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Changing students’ views on the wine industry

Since 2005, over 8,000 Purdue students have taken the Wine Appreciation course in the College of Agriculture’s food science department. 

What a lot of students don’t realize when signing up for the class, however, is the amount of STEM learning required, said Christian Butzke, professor of food science and Innovation and Entrepreneurship Fellow. 

“The learning involves traditional production practices of an agricultural product, culture, history, travel, etiquette, politics, you name it,” explained Butzke, who is a visiting professor this summer at the Catholic University of the Sacred Heart in Piacenza, Italy. “It all gets combined under this umbrella of wine. And because of the breadth of the topics, you also have a breadth of majors who take this class.” 

Filling the Class of 1950 Lecture Hall each semester, the course’s popularity continued even when wine tastings couldn’t happen during the majority of the 2020 and 2021 school years. 

“A surprisingly low number of students dropped the class despite not being able to taste the wines in,” Butzke said. “This fall we are hoping to go back to the ways we used to hold the class with wine tastings. It’s kind of an incentive, but it’s a really educational part of the class."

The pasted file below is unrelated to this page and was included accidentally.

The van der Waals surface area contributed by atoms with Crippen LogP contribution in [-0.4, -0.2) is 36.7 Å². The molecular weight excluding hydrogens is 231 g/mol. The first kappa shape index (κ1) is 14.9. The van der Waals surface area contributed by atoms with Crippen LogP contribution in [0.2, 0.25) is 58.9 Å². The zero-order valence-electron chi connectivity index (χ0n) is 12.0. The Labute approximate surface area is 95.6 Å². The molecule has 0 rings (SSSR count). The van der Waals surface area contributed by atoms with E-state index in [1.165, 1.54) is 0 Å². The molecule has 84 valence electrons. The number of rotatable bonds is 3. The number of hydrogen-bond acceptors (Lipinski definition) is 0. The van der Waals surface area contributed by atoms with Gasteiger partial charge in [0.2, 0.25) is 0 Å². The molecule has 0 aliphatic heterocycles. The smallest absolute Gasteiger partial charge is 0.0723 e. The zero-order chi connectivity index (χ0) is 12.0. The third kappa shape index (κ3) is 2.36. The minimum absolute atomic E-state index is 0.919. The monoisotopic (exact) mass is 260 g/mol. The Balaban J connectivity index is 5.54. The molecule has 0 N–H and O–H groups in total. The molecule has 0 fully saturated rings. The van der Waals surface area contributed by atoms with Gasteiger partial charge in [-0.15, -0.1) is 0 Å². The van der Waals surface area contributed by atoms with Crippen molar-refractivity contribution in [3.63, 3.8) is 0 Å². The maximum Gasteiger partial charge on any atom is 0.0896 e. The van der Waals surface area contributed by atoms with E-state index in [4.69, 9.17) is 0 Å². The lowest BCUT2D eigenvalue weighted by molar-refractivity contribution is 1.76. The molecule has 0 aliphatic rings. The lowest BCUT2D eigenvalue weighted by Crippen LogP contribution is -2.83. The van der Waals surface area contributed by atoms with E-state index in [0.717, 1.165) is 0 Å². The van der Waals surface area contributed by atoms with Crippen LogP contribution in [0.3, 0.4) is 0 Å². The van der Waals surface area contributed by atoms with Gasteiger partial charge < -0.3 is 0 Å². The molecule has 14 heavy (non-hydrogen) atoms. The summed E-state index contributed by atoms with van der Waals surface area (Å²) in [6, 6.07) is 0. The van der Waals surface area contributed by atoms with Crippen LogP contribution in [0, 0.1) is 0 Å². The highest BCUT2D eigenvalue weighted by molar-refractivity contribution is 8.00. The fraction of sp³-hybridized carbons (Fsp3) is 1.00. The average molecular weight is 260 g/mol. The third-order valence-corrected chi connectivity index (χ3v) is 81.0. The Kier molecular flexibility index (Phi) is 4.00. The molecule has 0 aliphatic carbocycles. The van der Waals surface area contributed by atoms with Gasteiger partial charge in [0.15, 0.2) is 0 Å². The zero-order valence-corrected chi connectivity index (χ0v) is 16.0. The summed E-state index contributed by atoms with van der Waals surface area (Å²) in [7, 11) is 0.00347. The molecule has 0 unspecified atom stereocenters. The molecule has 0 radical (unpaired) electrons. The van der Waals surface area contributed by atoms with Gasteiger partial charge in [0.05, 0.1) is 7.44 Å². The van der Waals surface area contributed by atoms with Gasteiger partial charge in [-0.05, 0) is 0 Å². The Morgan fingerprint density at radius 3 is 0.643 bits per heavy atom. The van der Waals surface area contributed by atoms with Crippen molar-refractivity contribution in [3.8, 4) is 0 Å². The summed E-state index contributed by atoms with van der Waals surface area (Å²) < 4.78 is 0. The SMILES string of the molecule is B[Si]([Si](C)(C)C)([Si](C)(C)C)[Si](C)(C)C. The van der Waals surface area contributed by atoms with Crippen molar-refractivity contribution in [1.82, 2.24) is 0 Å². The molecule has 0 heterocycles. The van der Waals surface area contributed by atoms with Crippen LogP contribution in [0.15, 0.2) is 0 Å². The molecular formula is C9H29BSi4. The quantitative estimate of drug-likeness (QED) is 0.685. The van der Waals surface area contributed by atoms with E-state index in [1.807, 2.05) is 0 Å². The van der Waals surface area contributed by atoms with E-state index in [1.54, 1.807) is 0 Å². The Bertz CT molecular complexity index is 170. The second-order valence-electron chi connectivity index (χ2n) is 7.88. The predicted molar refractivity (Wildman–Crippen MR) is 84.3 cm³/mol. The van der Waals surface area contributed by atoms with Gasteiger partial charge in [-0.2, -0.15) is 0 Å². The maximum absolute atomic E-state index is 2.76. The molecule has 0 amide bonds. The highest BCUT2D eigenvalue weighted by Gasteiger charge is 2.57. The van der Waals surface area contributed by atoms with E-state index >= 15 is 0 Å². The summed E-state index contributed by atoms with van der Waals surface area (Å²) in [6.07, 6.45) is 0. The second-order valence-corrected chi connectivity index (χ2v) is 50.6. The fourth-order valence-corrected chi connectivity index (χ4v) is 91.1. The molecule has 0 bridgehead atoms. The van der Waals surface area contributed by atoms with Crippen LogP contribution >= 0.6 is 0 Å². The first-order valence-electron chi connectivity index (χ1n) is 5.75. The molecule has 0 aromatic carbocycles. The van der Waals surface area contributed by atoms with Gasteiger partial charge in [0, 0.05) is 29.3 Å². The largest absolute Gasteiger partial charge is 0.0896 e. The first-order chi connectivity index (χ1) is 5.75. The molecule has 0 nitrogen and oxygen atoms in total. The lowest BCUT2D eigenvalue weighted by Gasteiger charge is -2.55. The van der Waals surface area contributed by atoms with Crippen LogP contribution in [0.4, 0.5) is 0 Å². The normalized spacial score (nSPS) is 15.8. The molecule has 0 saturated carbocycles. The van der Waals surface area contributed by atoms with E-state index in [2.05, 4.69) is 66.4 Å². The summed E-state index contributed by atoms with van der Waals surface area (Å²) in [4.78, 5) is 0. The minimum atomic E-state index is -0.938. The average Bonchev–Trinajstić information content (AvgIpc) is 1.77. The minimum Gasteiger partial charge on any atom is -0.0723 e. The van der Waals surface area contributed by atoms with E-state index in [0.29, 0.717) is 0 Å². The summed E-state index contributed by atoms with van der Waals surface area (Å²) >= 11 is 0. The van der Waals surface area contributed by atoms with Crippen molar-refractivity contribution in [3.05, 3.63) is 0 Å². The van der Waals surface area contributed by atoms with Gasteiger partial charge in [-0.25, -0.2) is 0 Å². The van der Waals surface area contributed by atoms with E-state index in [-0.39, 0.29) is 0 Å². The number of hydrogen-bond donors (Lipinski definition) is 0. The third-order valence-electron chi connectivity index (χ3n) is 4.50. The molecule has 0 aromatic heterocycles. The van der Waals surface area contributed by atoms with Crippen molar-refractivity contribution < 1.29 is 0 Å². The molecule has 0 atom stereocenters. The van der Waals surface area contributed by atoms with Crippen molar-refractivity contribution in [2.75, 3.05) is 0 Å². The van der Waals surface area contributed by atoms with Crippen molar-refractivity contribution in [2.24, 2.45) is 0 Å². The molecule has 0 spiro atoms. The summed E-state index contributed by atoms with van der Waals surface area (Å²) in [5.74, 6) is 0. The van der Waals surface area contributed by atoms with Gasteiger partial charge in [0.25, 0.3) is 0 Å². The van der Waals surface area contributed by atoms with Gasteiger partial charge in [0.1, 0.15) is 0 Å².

Christian Butzke

Butzke said he often feels the course is a way to teach responsible alcohol consumption to college students as well, emphasizing the traditions of winemaking and its presence in different cultures along with a deep understanding of how the juice from a grape makes its way into a wine bottle on a store shelf. 

Opening the window into the over 1,000-year-old tradition of winemaking offers students a better understanding of its importance economically around the world, but also in Indiana. 

“Even in Indiana, we have dozens of family wineries that are providing jobs and entertainment to local populations, and this is the same all around the United States,” Butzke said.  

Helping students understand the impacts of global warming on the wine industry is also a major issue he focuses on in the course. 

“Showing the true consequences of global warming to students is critical,” Butzke said. “I spoke at one of the first conferences on wine and global warming in 2005, and at that time the countries that are furthest south, like Spain, were the first to be concerned about this. And the models they had projected for further distant years, like 2050 and 2100, were suddenly becoming true now.” 

Wine is one of the most expensive beverages consumed in the United States, Butzke said, so the climate crisis for the winemaking industry often gets brushed aside as a lavish “want” over a necessity. But Butzke said he hopes what students learn and take away from the course encourages them to find a solution. 

“They are the next generation of scientists and engineers,” he said. “So, I hope this class inspires them.” 

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